Amidst the customary rhythm of the holy month of Ramadan, two melodious voices rise, fraying their way through the timeless Cairene din.
As Aqsa Alwasat and Malika Zarra consecutively take to the stage, the cacophony of Old Cairo seems but a distant memory.
The final concert in El-Geneina for Arts and Culture’s Hayy Ramadan Festival was held Wednesday, 14 June.
This year, the spotlight was on African musicians, with performers from Egypt, Libya, Tunisia, Algeria and Morocco.
Alexandrian experimental music duo Aqsa Alwasat opened the show, with singer Tuqa Mcawi’s beautiful, penetrating voice enchanting the audience.
The independent music duo was founded in 2013 and consists of vocalist Tuqa Mcawi and keyboardist Amr Ezz. The two already took an interest in and played music prior to the project: the self-taught keyboardist had been playing since 2004, while the singer had been the vocalist in a symphonic metal band since 2009.
The pair met through common performances and began speaking of a collaboration in 2012. For a year, they debated which musical genre they would perform, and ultimately settled for fusion music, as they did not feel that any label corresponded with their work (hence the name Aqsa Alwasat: “the least extreme,” or music that does not entirely conform to any genre).
Aqsa Alwasat’s inventive music left the audience in awe, altering between soulful ballads and riveting, upbeat tunes.
The song Khangar Masmoom (Poisoned Dagger), a humorous hymn to jealousy and violent revenge, was especially well-received: audience members enthusiastically clapped along, with some even rising to their feet.
Sadly, unfortunate technical difficulties arose, impeding the performance. The opening concert of the Hayy Festival that took place 4 June also experienced technical difficulties, when Libyan singer Nasser El-Mizdawi took the stage.
The return of such technical problems did not discourage Aqsa Alwasat, who continued giving a memorable show, closing it with their most popular song, the slow, melodious and deeply moving tune, Enti (You), before welcoming the renowned Moroccan fusion jazz musician Malika Zarra, who took the stage under a thunder of applause.
Moroccan singer, composer and music producer Malika Zarra is known for combining different musical styles, languages, and cultures in her work.
The singer was born in a small village in southern Morocco, her father originally from the city of Tata, on the Sahara plain; her mother, a Berber from the High Atlas. At three years old, the young artist and her family moved to Paris, France, where she grew up balanced between two strikingly different worlds.
During her childhood, Zarra took an early interest in music, as she was exposed to a wide variety of musical styles. The singer was at once captivated by Arab music icons, such as the Moroccan Hajja Hamdaouia, the Algerian singer Warda (Al-Jazairia) and Egyptian music stars Farid Al-Atrache and Um Kalthoum; and with soul and jazz legends Ella Fitzgerald, Stevie Wonder, and Aretha Franklin.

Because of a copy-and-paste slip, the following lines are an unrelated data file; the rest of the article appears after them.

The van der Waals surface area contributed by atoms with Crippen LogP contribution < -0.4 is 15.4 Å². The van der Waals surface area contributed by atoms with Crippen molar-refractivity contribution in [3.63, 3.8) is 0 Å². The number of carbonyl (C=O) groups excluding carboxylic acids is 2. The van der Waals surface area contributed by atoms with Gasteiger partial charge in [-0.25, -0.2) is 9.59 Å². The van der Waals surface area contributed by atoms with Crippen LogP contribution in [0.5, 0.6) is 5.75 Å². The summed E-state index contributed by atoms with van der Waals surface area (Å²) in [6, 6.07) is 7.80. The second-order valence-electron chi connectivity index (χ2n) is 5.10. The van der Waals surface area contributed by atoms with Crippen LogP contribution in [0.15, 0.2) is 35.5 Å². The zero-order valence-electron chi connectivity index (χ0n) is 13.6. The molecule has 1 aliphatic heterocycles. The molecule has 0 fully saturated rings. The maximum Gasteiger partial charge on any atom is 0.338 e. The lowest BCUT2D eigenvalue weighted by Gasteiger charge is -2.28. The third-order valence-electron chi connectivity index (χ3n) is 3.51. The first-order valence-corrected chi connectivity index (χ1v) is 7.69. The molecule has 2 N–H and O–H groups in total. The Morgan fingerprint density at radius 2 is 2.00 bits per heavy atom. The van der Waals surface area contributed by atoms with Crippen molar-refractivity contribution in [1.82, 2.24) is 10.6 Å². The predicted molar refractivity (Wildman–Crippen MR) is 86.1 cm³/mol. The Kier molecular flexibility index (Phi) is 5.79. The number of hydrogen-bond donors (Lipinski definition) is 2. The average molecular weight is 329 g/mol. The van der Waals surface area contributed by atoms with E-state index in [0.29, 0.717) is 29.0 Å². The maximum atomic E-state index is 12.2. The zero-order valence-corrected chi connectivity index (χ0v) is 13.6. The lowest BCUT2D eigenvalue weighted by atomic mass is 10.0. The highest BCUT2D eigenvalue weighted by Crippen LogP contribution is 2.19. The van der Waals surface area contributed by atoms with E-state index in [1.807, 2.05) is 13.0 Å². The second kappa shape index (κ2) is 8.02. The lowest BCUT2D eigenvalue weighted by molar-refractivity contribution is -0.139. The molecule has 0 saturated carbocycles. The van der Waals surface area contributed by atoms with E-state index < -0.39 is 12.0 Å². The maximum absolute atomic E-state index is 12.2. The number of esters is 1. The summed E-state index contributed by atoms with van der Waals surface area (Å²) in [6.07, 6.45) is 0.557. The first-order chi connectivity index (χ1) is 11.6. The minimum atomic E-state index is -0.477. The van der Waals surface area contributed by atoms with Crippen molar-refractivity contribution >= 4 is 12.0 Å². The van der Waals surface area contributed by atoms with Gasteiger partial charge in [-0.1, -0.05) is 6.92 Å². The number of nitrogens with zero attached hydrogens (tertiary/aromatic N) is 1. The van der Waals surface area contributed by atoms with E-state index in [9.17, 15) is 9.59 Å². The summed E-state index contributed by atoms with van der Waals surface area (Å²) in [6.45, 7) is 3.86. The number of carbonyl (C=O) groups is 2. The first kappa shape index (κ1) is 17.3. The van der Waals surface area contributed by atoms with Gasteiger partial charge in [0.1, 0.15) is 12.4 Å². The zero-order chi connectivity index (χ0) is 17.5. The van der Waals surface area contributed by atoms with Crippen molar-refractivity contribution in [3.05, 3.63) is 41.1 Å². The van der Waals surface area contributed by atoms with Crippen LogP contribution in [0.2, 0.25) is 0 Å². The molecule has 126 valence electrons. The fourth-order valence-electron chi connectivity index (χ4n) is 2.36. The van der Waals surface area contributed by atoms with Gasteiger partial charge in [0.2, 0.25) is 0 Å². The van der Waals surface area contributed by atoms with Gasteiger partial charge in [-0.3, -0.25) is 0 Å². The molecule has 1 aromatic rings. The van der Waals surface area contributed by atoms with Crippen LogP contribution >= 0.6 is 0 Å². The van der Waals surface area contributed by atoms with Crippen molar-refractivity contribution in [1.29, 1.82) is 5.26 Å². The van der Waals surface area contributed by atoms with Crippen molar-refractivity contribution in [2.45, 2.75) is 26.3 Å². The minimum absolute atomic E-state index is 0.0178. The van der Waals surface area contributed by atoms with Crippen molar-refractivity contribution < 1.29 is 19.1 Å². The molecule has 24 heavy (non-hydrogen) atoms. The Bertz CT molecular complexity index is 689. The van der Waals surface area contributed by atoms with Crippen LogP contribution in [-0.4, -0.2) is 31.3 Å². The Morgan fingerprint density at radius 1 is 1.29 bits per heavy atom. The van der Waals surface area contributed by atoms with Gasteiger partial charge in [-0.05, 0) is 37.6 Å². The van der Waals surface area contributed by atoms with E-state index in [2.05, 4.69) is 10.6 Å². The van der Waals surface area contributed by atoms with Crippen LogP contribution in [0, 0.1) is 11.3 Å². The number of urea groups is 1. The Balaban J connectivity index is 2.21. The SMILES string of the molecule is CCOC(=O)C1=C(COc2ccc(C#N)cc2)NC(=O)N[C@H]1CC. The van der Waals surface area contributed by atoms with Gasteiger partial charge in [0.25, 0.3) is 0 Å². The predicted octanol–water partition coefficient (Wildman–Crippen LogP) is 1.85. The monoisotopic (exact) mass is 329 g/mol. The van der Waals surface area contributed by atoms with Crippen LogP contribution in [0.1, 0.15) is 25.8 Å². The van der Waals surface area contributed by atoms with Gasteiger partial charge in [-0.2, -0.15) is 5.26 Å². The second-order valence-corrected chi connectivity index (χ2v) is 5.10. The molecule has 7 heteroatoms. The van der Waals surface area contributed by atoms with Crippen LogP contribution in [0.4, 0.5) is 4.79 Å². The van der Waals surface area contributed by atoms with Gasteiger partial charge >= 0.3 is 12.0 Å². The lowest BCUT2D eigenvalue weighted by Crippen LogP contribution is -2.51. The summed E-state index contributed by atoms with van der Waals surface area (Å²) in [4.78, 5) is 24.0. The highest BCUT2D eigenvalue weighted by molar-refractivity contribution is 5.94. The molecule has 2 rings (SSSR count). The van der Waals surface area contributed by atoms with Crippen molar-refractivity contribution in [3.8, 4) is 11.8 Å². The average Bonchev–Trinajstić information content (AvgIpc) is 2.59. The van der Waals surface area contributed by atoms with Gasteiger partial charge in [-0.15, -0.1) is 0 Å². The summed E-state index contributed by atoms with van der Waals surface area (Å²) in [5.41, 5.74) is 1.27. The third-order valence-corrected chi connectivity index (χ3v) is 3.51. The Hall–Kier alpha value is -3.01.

Zarra’s music is a fascinating voyage across cultures. With her hit song Berber Taxi, the singer revisits a traditional Berber tune, adding a touch of jazz to the original melody, to which her deep, sultry voice brings life. The audience is left astounded by her beautiful performance, each song welcomed with more thunderous applause.
As a young adult, the Moroccan singer began to attend classes at several conservatories and jazz academies in Tours and Marseille, while also studying privately with Sarah Lazarus and Francoise Galais. Throughout these years, she rose to prominence in the French and European music scenes, performing only covers in their original languages.
Yet the artist soon began to write her own music in her native languages, as she felt it easier to express herself and convey her feelings in this manner.
In 2004, Zarra relocated to New York — a cultural hub, and cosmopolitan melting pot — and in 2006, she recorded her first self-produced album, On the Ebony Road. Selling approximately 2,000 copies, mostly through gigs and word-of-mouth, the album featured songs in Arabic, French, English and Berber, blending genres and cultures in this musical fusion.
The cultural dialogue in Zarra’s music is not only manifested in her use of different languages. Throughout her performance, the singer manages to create an onstage dialogue, a back and forth between the drums, guitar, and her own playful cooing. Some audience members, amused by this peculiar practice, soon join their own voices to this cheerful harmony.
By 2011, the artist had already crafted a wide repertoire, one which incorporated her native Berber, Gnawa (a form of percussive religious trance music), shaabi (Arabic working class music), as well as French pop and jazz music influences. With the release of her second album, Berber Taxi, produced by Motema Music, Zarra rose to prominence in the New York music scene, thus progressively gaining international success.
Zarra has since performed internationally, at multiple prominent festivals and venues, among them the London Jazz Festival, the Montreal Jazz Festival, the International Black Arts Festival in Senegal, the Duke Ellington Jazz Festival in Washington DC, and many more.
The singer’s impressive vocal range is complemented by her equally impressive stage presence. Towards the end of her performance, in the midst of a breathtaking instrumental solo, the singer proceeds to take off her shoes and launch into a spectacular dance number, inviting the audience to dance along. Some crowd members left their seats and joined the artist on stage, ending the night on a joyful note.
As she left the stage, the singer was greeted with a standing ovation: a wonderful ending to her performance, and to the Hayy Ramadan Festival.
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